To enhance the protection of Federal Contract Information (FCI) and Controlled Unclassified Information (CUI) within the supply chain, the U.S. Department of Defense (DoD) is working with DoD stakeholders, university-affiliated research centers, federally funded centers and industry at large to develop the Cybersecurity Maturity Model Certification (CMMC), a process that measures the ability of company within the defense industrial base (DIB) sector to protect FCI and CUI. CMMC also adds a certification element to verify implementation of cybersecurity requirements. Certifications will need to be performed by accredited third parties such as Schneider Downs, who will independently validate the proper implementation and satisfaction of the security requirements.
CMMC is designed to provide the DoD assurance that a DIB contractor can adequately protect CUI at a level commensurate with the risk and account for flow down to subcontractors in a multitier supply chain. The CMMC will be included in RFIs and RFPs in 2020 and will eventually be mandatory for all prime contractors and subcontractors.
The CMMC model framework categorizes cybersecurity best practices at the highest level by domains. Each domain is further segmented by a set of capabilities – achievements to ensure that cybersecurity objectives are met within each domain. Companies will further validate compliance with the required capabilities by demonstrating adherence to practices and processes that have been mapped across five maturity levels (explained below). Within this context, practices will measure the technical activities required to achieve compliance with a given capability requirement, while processes will measure the maturity of a company’s processes.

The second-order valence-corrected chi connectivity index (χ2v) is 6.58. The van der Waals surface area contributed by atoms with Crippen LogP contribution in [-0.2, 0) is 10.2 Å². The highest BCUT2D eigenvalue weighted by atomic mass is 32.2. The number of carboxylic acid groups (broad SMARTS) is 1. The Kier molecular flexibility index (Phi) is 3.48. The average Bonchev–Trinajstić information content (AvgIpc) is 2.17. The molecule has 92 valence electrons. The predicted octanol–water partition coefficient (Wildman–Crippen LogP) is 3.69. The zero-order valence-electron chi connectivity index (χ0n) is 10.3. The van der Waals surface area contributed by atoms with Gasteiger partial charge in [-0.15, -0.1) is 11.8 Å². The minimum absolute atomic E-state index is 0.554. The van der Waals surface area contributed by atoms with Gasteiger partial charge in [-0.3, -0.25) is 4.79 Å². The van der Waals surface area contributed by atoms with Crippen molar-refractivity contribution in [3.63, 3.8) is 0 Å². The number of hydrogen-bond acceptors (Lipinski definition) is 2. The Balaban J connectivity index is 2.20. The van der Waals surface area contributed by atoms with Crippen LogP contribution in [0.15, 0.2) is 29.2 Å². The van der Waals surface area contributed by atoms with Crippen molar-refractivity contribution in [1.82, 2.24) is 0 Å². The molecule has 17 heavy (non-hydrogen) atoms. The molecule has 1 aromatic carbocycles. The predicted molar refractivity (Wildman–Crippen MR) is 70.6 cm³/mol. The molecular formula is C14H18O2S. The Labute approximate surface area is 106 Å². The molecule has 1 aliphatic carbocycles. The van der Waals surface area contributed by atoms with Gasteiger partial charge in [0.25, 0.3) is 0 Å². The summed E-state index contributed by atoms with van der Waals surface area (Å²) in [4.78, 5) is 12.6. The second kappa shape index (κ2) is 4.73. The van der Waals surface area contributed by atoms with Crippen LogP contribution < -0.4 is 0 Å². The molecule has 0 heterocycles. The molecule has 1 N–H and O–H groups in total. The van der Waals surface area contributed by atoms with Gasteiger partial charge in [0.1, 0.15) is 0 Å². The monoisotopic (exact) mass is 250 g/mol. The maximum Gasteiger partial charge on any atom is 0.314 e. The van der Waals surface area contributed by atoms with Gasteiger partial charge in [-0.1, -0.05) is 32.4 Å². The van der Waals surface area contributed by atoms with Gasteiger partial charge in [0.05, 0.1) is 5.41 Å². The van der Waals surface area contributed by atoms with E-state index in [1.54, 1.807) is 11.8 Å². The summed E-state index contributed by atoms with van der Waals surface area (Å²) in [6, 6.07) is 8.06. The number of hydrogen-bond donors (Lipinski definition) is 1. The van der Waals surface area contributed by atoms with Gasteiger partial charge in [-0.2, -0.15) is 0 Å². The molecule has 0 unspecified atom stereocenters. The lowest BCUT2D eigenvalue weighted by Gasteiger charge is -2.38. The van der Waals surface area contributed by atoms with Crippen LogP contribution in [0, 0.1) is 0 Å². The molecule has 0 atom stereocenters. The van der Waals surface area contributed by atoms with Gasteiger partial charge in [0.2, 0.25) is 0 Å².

The CMMC model has five defined levels, each with a set of supporting practices and processes, from Level 1 that addresses basic cyber hygiene to proactive and advanced Levels 4 and 5. In parallel, processes range from being performed at Level 1, documented at Level 2 and optimized across the organization at Level 5. To meet a specific CMMC level, an organization must meet the practices and processes within that level and below. Levels are described as follows:
The CMMC model consists of 17 domains, the majority which originated from the FIPS 200 security-related areas and the NIST SP 800-171 control families. The domains are as follows:
While draft versions of the CMMC are currently available for review, the final version of CMMC is not expected to be released until January 2020. CMMC is set to start appearing in RFIs in June 2020, and the expectation is that it will start appearing in RFPs in September 2020.
As it relates to price, the FAQ section of the CMMC webpage notes that, “The cost of certification will be considered an allowable, reimbursable cost and will not be prohibitive. For contracts that require CMMC, you may be disqualified from participating if your organization is not certified.” Given that, we expect future RFIs and RFPs will allow prime contractors subcontractors to work the cost of compliance into their bids.
CMMC assessments will need to be performed by CMMC third-party assessment organizations (C3PAO), training for which is expected to take place between January and June of 2020.
Schneider Downs intends to become a C3PAO. In the meantime, until such requirements are made public, we can help your organization prepare for CMMC by performing an assessment against the NIST 800-171 framework. For more information, please Daniel J. Desko or Troy Fine.
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